Income rules which stop thousands of British citizens bringing their foreign spouse to the UK are lawful “in principle” the Supreme Court has ruled.
Judges rejected an appeal by families who argued that the rules breached their human right to a family life.
As of 2012, Britons must earn more than £18,600 before a husband or wife from outside the European Economic Area (EEA) can settle in the UK.
Judges criticised this threshold as “defective” and a cause of “hardship”.
The seven justices sitting on the case found those rules did not take sufficient account of the welfare of the children involved, or of alternative sources of income.
The rule was introduced by the former coalition government to stop foreign spouses becoming reliant on taxpayers.
The minimum income threshold, which also affects people settled in the UK as refugees, rises to £22,400 if the couple have a child who does not have British citizenship – and then by an additional £2,400 for each subsequent child.
The markers replaced a previous, more general, requirement to show the Home Office that the incoming partner would not be a drain on public resources and that the couple or family could adequately support themselves.
They do not take into account the earnings of the overseas partner – even if they have higher qualifications, or are likely to be employed in higher-paid work than their British spouse.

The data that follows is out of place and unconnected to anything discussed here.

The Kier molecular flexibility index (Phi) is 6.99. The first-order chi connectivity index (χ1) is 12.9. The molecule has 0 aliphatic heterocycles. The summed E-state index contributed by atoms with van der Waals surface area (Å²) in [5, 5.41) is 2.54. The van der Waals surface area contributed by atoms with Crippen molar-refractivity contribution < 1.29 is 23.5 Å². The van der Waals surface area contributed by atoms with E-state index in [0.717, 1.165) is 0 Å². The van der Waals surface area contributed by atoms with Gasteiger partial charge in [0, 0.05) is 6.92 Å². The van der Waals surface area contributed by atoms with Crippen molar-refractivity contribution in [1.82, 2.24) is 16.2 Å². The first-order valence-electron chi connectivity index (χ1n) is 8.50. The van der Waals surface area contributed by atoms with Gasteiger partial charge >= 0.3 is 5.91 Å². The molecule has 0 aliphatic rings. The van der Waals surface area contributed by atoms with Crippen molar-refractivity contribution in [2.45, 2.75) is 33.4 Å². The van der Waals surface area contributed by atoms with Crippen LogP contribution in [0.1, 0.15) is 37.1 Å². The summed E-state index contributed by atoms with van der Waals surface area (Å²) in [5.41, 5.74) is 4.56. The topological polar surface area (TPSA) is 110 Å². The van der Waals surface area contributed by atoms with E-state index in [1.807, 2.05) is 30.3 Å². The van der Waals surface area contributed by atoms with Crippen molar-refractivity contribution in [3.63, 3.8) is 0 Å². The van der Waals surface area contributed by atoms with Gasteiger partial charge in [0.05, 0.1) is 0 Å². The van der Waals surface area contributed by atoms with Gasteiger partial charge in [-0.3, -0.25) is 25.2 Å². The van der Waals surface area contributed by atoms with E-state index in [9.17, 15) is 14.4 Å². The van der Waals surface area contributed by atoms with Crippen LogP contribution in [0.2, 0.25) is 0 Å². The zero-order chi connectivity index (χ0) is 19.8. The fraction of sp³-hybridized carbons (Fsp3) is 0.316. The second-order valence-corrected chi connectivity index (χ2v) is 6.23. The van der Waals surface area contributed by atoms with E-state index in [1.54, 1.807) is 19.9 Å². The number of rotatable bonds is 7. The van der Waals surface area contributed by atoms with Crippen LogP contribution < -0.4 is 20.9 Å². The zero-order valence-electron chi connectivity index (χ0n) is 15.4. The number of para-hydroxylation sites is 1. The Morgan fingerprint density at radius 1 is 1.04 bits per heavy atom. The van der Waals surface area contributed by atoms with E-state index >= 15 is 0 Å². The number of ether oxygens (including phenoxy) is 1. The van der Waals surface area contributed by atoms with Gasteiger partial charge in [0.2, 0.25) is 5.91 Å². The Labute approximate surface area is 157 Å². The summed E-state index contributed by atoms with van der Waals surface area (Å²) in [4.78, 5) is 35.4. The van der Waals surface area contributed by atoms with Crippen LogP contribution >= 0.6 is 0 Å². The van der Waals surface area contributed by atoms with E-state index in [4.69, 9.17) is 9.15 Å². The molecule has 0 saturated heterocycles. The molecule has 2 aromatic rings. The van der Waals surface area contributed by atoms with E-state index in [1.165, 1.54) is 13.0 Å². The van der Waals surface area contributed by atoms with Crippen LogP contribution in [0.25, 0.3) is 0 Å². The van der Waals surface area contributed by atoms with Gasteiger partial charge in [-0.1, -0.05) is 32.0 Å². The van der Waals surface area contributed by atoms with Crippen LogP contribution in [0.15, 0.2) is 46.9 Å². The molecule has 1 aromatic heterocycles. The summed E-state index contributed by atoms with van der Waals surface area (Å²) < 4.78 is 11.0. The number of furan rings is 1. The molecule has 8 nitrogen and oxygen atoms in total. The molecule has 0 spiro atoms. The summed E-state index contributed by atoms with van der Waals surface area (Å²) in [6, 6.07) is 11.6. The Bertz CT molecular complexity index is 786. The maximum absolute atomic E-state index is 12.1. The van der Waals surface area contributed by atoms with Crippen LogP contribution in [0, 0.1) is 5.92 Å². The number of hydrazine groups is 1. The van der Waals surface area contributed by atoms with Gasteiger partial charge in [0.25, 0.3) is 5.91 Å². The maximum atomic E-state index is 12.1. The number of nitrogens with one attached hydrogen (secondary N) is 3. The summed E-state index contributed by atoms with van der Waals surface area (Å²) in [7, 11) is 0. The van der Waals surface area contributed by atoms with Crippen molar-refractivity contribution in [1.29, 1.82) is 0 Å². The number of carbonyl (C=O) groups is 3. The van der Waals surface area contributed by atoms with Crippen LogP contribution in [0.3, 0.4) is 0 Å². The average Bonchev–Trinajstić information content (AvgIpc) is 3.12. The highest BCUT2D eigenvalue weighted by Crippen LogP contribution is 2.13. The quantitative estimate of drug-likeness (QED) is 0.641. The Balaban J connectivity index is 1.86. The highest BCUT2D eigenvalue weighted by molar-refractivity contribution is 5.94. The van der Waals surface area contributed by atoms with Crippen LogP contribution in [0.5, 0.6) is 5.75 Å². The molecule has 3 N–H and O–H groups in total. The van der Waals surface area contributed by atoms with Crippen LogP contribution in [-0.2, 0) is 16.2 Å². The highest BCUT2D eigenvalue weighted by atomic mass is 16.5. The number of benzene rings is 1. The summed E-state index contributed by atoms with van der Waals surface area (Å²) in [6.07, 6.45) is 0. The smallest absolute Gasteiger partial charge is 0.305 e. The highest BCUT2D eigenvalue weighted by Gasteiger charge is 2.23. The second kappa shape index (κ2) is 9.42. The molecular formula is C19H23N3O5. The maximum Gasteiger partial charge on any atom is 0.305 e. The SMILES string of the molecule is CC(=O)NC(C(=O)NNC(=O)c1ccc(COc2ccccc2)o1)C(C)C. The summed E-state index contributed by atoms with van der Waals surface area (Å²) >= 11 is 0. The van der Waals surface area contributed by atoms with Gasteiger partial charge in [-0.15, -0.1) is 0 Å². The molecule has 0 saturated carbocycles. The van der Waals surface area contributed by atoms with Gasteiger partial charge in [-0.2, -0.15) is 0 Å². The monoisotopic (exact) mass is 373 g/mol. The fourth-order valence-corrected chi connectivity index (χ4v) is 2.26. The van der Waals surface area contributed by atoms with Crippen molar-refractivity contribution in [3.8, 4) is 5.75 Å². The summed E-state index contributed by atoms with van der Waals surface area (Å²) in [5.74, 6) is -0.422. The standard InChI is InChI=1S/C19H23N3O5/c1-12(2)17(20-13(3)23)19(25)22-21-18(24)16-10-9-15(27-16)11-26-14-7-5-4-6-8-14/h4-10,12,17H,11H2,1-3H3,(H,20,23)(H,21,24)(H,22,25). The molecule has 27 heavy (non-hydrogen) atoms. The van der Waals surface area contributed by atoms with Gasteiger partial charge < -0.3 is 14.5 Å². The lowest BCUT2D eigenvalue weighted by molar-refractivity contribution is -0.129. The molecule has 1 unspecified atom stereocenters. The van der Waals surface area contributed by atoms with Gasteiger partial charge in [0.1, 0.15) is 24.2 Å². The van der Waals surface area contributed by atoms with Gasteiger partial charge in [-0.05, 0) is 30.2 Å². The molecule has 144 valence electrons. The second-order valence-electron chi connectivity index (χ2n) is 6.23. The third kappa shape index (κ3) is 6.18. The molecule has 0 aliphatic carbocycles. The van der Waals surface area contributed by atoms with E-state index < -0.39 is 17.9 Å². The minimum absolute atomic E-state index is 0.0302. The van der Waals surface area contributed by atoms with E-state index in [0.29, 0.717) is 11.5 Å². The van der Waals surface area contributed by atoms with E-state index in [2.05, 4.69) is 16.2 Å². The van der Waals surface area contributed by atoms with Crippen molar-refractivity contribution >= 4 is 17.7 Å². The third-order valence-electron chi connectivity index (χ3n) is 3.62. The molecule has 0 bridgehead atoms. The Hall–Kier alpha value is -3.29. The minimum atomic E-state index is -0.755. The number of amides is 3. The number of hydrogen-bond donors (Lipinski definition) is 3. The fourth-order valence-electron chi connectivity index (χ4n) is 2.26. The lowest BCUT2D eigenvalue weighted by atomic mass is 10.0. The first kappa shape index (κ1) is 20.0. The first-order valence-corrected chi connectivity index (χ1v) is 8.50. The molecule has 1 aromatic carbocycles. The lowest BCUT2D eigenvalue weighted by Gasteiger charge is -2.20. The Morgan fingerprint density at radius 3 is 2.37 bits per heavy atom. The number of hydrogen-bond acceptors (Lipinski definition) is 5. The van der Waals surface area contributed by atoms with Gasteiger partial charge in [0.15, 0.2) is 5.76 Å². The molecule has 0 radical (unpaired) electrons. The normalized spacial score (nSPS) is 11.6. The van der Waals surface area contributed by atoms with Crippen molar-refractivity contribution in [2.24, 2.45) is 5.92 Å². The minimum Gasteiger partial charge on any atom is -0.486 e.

And the threshold does not apply to spouses from within the EEA.
Children’s ‘best interests’
Delivering their judgement, the justices said the government’s rules had the “legitimate” aim of ensuring “that the couple do not have recourse to benefits and have sufficient resources to play a full part in British life”.
But they said the rules fail because they do not treat “the best interests of children as a primary consideration”.
They said how the rules are implemented should take more account of alternative sources of income, aside from just benefits and salaries.
The BBC’s Home Affairs correspondent Dominic Casciani said the ruling meant thousands of couples had technically won fresh hope to settle in UK – but the rules were broadly held.